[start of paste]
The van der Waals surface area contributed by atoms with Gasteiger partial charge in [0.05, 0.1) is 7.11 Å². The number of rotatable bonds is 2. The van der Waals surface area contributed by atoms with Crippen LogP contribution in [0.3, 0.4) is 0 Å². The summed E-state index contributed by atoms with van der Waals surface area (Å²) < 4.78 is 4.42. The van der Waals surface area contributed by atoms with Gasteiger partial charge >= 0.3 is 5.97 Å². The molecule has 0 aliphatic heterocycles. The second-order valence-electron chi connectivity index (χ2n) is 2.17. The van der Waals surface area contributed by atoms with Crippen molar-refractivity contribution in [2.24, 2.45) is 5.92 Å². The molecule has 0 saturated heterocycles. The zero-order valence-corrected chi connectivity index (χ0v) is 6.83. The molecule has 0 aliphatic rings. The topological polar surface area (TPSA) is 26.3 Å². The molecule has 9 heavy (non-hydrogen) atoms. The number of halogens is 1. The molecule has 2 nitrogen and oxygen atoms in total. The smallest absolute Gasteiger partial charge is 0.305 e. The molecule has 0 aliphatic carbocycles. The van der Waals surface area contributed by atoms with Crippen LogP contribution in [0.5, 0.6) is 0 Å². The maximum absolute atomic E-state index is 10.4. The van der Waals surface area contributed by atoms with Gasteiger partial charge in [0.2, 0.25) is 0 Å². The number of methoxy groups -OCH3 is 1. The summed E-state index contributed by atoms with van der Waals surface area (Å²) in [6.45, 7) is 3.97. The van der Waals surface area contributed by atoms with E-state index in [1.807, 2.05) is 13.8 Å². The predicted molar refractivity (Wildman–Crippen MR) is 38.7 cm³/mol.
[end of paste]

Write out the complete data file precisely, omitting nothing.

The van der Waals surface area contributed by atoms with Gasteiger partial charge in [0.05, 0.1) is 7.11 Å². The number of rotatable bonds is 2. The van der Waals surface area contributed by atoms with Crippen LogP contribution in [0.3, 0.4) is 0 Å². The summed E-state index contributed by atoms with van der Waals surface area (Å²) < 4.78 is 4.42. The van der Waals surface area contributed by atoms with Gasteiger partial charge >= 0.3 is 5.97 Å². The molecule has 0 aliphatic heterocycles. The second-order valence-electron chi connectivity index (χ2n) is 2.17. The van der Waals surface area contributed by atoms with Crippen molar-refractivity contribution in [2.24, 2.45) is 5.92 Å². The molecule has 0 saturated heterocycles. The zero-order valence-corrected chi connectivity index (χ0v) is 6.83. The molecule has 0 aliphatic rings. The topological polar surface area (TPSA) is 26.3 Å². The molecule has 9 heavy (non-hydrogen) atoms. The number of halogens is 1. The molecule has 2 nitrogen and oxygen atoms in total. The smallest absolute Gasteiger partial charge is 0.305 e. The molecule has 0 aliphatic carbocycles. The van der Waals surface area contributed by atoms with Crippen LogP contribution in [0.5, 0.6) is 0 Å². The maximum absolute atomic E-state index is 10.4. The van der Waals surface area contributed by atoms with Gasteiger partial charge in [0.2, 0.25) is 0 Å². The number of methoxy groups -OCH3 is 1. The summed E-state index contributed by atoms with van der Waals surface area (Å²) in [6.45, 7) is 3.97. The van der Waals surface area contributed by atoms with E-state index in [1.807, 2.05) is 13.8 Å². The predicted molar refractivity (Wildman–Crippen MR) is 38.7 cm³/mol.